Furthermore, democracy has not exactly set a good example for itself. As a result of democracy, we now have widespread poverty and income disparity, with a privileged few enriching themselves at the expense of the working poor. Due to corruption and a lack of responsibility, the CEOs of major banks were not punished for their roles in causing the 2008 financial crisis. Some point to the victory of Donald Trump and the behaviour of his supporters after he lost the election, when they stormed the Capitol, as evidence of the problems with the democratic system.

Authoritarian powers have taken careful note of fractures in and among democracies and moved to widen them whenever possible.

Despite the overwhelming justifications for democracy, the past 16 years have proven that neither the popularity of democratic beliefs nor global progress toward democratic administration can be assumed. Autocrats are determined to maintain and grow their authority as long as democracy’s supporters let them. Everyone who understands the stakes must rebuild and improve the international norms championed by democracies and push authoritarian tactics to the edges of human experience.



I’ve never read anything by Anne Applebaum before, but after finishing this book, I feel like I have a lot better grasp of democracy’s inner workings and the reasons for its current precarious position.

This book opened my eyes to how similar politics are on a global scale in different countries all over the world. The challenges that face politics in Europe are not dissimilar to those that face politics in Africa.

The Twilight of Democracy examines western authoritarianism. While her analysis of psychological and cultural aspects is solid, she ignores the economic conditions that lead to this problem, which is the book’s main flaw.

As they say in South Africa, people don’t eat democracy. If the majority of a country’s population does not experience noticeable improvements in their standard of living as a result of democratic rule, then perhaps the democratic system ought to be re-examined. This is why many people say they don’t vote because they don’t think it will make a difference in their lives.

It would have been great if Anne had gone into further depth regarding the shortcomings of democracy and how it fails to provide tangible benefits to the vast majority of its people. In my opinion, this is the most significant danger that democracy faces.

If democracy fails to offer economic gains for everybody, it will gradually lose support. This does not imply that authoritarianism is the solution either.

The time I spent reading this book was quite rewarding. Currently, I’m reading Anne Applebaum’s Gulag: A History of Soviet Camps. This book is challenging to read because it details the atrocities of the Gulag. The Soviet Union’s concentration camps known as the Gulag system operated both during and after Vladimir Lenin’s rule. Like Robben Island during apartheid South Africa, the Gulag system seems to be ten times worse.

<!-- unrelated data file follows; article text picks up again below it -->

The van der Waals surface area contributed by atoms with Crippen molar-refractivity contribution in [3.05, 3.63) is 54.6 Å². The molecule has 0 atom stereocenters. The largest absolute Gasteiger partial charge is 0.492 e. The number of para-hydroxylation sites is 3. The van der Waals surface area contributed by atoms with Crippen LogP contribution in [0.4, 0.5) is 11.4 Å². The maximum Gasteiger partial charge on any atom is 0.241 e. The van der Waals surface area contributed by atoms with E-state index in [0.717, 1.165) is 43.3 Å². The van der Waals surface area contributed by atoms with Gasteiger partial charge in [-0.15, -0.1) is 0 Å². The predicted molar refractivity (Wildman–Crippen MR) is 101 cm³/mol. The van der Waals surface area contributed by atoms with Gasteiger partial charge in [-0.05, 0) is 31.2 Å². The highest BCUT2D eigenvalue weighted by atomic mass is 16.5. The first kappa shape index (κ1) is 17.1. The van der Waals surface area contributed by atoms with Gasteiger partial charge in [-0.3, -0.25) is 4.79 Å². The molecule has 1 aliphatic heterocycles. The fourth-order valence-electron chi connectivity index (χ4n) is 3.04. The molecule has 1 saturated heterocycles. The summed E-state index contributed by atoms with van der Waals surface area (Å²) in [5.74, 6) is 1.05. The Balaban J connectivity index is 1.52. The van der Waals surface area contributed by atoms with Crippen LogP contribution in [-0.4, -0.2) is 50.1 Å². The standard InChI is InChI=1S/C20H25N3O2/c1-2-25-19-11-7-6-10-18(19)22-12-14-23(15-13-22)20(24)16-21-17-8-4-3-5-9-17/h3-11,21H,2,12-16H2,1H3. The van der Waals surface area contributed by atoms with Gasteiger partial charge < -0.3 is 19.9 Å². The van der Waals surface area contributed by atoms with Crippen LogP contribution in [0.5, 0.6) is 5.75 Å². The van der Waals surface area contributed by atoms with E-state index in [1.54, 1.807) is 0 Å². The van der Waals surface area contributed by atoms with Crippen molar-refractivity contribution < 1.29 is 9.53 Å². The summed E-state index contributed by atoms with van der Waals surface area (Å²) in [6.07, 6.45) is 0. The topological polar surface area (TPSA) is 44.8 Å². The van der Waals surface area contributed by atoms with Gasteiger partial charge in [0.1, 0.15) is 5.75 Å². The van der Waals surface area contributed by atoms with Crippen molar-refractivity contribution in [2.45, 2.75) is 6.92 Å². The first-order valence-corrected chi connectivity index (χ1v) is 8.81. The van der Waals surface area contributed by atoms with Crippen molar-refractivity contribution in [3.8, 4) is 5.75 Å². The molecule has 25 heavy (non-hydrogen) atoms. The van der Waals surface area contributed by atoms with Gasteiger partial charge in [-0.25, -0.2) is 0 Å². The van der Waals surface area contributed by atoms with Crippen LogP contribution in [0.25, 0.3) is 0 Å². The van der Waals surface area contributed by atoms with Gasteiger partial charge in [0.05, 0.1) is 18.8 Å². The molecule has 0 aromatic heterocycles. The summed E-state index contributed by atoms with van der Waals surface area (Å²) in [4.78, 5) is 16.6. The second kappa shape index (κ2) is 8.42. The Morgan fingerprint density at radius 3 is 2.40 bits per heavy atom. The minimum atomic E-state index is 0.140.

Favourite Quotes

  • “People have always had different opinions. Now they have different facts.”
  • “Unlike Marxism, the illiberal one-party state is not a philosophy. It is a mechanism for holding power, and it functions happily alongside many ideologies.”
  • “Democracy itself has always been loud and raucous, but when its rules are followed, it eventually creates consensus. The modern debate does not. Instead, it inspires in some people the desire to forcibly silence the rest.”
  • “When people say they are angry about “immigration,” in other words, they are not always talking about something they have lived and experienced. They are talking about something imaginary, something they fear.”
  • “Confidence that the political economy of the west was a model for the future of mankind had been linked to the belief that western elites knew what they were doing.”
  • “We have long known that in closed societies, the arrival of democracy, with its clashing voices and differing opinions, can be “complex and frightening,” as Stenner puts it, for people unaccustomed to public dissent.”
  • “This form of soft dictatorship does not require mass violence to stay in power. Instead, it relies upon a cadre of elites to run the bureaucracy, the state media, the courts, and, in some places, state companies.”
  • “in most Western countries, most of the time, there was a single, national debate. Opinions differed, but at least most people were arguing within agreed parameters. That world has vanished.”
  • “Modern democratic institutions, built for an era with very different information technology, provide little comfort for those who are angered by the dissonance. Voting, campaigning, the formation of coalitions—all of this seems retrograde in a world where other things happen so quickly.”
  • “Law and Justice took over the state public broadcaster—also in violation of the constitution—firing popular presenters and experienced reporters. Their replacements, recruited from the far-right extremes of the online media, began running straightforward ruling-party propaganda, sprinkled with easily disprovable lies, at taxpayers’ expense.”

One thought on “Book Review: Twilight of Democracy: The Failure of Politics and the Parting of Friends by Anne Applebaum